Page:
Gov. Jerry Brown wants to dramatically increase the number of electric cars on California’s roads in order to slash the state’s largest source of greenhouse gas emissions – transportation.
In an executive order unveiled Friday, Brown set a new goal of getting five million zero emission vehicles on the road by 2030. That’s a fourteen-fold increase from the number currently on the road -- 350,000.
“We’re going to get there, believe me,” Brown said in his State of the State speech on Thursday. “We all got a lot of work.”
To meet the new goal, Brown is calling for a $2.5 billion investment in hydrogen and electric vehicle chargers and vehicle rebates over the next eight years. Most of the money will come from the state’s cap-and-trade program, which generates revenue by making polluters like power plants and gasoline refiners purchase permits to emit carbon dioxide, a contributor to climate change.
“This is a recognition on the part of the administration that we need to increase our commitment not just to selling the vehicles, but to investing in electric vehicle infrastructure,” said Adrienne Alvord, the western states director of the Union of Concerned Scientists.
There are just 14,000 public charging stations in California today, and researchers have identified the lack of places to plug in is as one of the biggest obstacles to getting more electric vehicles on the road. By increasing the number of electric chargers to 250,000 (and adding 200 hydrogen fueling stations) state officials hope to ease “range anxiety,” the concern that electric vehicle drivers will be stranded without a place to charge. They also hope the chargers will increase the visibility of EVs as a viable alternative to gasoline-powered cars.
“The biggest single barrier to greater penetration of electric is lack of consumer awareness that there are vehicles available that can meet their needs,” said Mary Nichols, head of the California Air Resources Board, on a conference call Friday. “There have to be enough of them out there that people can see so they get a chance to look them over and realize that they’re not being asked to participate in some risky new experiment. They’re being offered an opportunity to buy into some very attractive new cars.”
Since holding its first auction for carbon permits in November 2012, the California Air Resources Board has raised $6.1 billion in cap-and-trade revenue. Sixty percent of that is automatically dedicated toward high speed rail, affordable housing and public transit. The remaining forty percent of the proceeds is what lawmakers, local officials, non-profits and lobbyists fight over every year.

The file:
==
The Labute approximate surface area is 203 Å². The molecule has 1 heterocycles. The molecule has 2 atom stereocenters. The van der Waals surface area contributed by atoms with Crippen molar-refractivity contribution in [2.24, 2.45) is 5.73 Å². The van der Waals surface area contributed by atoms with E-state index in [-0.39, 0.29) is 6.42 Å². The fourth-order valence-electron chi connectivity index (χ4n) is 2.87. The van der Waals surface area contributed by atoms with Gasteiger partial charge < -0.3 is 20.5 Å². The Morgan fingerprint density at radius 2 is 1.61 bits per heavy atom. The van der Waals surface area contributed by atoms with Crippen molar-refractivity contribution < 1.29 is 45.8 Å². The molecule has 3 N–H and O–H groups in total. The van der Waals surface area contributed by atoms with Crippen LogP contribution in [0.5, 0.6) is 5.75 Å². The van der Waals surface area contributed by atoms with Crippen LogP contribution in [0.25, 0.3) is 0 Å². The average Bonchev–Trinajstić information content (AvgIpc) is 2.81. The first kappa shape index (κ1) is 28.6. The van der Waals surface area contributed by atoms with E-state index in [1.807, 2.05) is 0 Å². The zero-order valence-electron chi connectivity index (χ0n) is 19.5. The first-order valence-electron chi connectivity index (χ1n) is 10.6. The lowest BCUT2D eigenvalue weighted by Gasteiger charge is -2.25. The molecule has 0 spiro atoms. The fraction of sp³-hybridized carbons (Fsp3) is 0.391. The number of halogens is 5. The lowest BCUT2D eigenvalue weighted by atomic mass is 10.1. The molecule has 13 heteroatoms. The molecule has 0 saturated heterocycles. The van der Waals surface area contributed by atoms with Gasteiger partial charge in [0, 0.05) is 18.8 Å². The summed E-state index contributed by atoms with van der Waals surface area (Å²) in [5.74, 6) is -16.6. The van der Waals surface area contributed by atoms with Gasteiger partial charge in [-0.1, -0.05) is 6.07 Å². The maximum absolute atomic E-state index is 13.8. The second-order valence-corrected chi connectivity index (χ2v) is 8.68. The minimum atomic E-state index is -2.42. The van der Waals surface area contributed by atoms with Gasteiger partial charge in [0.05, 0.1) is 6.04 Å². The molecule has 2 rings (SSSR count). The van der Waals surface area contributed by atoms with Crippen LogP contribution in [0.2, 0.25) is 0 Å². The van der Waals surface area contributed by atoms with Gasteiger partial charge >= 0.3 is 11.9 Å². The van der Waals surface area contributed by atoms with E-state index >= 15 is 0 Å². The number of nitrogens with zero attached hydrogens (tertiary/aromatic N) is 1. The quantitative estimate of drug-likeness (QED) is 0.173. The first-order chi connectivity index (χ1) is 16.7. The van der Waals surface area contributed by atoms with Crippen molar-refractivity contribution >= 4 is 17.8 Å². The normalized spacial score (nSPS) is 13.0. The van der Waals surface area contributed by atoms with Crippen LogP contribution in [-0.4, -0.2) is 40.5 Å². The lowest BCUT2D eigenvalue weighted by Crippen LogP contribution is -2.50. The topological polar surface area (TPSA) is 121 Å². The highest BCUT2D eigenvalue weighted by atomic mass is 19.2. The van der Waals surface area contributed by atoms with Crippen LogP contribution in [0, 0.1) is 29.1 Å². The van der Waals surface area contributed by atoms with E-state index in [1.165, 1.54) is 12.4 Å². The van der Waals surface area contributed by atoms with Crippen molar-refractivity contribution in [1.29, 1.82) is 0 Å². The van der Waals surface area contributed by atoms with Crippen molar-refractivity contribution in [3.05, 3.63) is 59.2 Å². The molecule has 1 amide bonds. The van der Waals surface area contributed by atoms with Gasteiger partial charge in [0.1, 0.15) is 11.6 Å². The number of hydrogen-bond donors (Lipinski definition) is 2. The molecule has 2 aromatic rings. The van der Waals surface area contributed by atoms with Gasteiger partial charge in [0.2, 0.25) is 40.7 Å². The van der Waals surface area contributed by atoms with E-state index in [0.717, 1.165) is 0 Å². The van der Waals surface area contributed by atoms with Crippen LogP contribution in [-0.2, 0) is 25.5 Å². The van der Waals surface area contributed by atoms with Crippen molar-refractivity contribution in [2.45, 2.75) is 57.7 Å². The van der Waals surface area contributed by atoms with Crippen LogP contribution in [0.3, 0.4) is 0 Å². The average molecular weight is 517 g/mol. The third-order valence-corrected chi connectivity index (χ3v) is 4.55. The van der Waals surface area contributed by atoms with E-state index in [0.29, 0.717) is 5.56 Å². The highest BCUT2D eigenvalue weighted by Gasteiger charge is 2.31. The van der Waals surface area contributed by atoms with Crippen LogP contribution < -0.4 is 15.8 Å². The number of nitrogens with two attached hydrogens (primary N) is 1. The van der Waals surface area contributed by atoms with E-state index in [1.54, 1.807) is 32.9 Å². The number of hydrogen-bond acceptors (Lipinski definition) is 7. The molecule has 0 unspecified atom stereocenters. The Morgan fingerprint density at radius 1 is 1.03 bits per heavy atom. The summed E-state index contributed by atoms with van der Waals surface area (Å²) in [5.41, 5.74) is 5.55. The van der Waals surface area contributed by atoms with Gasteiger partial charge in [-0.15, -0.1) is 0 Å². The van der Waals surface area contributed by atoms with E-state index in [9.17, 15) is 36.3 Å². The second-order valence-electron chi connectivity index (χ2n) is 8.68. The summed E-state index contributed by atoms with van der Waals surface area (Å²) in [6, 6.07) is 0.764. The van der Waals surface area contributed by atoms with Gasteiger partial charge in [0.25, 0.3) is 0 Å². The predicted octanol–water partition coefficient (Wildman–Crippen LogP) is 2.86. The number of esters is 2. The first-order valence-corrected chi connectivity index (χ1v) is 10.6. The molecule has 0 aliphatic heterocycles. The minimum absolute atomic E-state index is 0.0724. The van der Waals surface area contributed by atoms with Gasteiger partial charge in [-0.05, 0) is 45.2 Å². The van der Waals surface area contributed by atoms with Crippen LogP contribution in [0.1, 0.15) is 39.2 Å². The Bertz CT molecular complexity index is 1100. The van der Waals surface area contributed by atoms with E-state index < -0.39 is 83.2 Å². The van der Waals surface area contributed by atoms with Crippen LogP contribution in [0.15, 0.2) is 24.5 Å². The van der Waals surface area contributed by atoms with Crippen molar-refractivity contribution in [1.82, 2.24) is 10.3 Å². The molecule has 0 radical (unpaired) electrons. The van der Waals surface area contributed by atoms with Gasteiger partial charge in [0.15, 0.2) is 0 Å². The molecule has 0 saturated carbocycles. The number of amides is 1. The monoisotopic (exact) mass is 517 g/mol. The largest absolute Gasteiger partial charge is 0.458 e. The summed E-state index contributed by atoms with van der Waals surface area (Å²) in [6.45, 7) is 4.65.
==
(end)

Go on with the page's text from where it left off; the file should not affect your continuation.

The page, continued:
While the legislature ultimately decides how the remaining forty percent gets allocated, Gov. Brown begins the conversation in January when he releases his cap-and-trade spending proposal, which he did along with his new executive order. In addition to his new zero-emission vehicle initiative, Brown's plan calls for $285 million in clean buses, trains, trucks and agricultural equipment, which in addition to reducing carbon dioxide emissions are also aimed at cutting smog in Southern California and the San Joaquin Valley. There is also $185 million to help reduce the severity of wildfires by removing trees from forests, either by cutting them down or through prescribed burns. In addition, nearly $120 million is allocated to reduce methane, a potent greenhouse gas, from dairies and livestock.
Gladys Limón, executive director of the California Environmental Justice Alliance, said the governor’s plan didn’t go far enough to clean up the air and improve the lives of low-income Californians living in the most polluted areas. She criticized the $255 million CARB would receive to clean up air in heavily polluted communities. The money is part of AB 617, a bill passed last year as part of the effort to extend the cap-and-trade program through 2030.
“There has been very little community engagement around the already allocated funding from last year,” she wrote in a statement. “[There are] significant concerns that this money is not being tied directly to community priorities.”
But mainstream environmental groups like the Natural Resources Defense Council were more supportive of the governor's plan.
"Today’s initiative points to his desire for the state to remain at the forefront globally on clean transportation and have a long-term plan to achieve its ambitious 2030 clean energy goals," Simon Mui, who directs NRDC's on clean vehicles program, said in a statement.
Correction: An earlier version of this incorrectly reported the number hydrogen fueling stations Gov. Brown hopes to see built by 2030.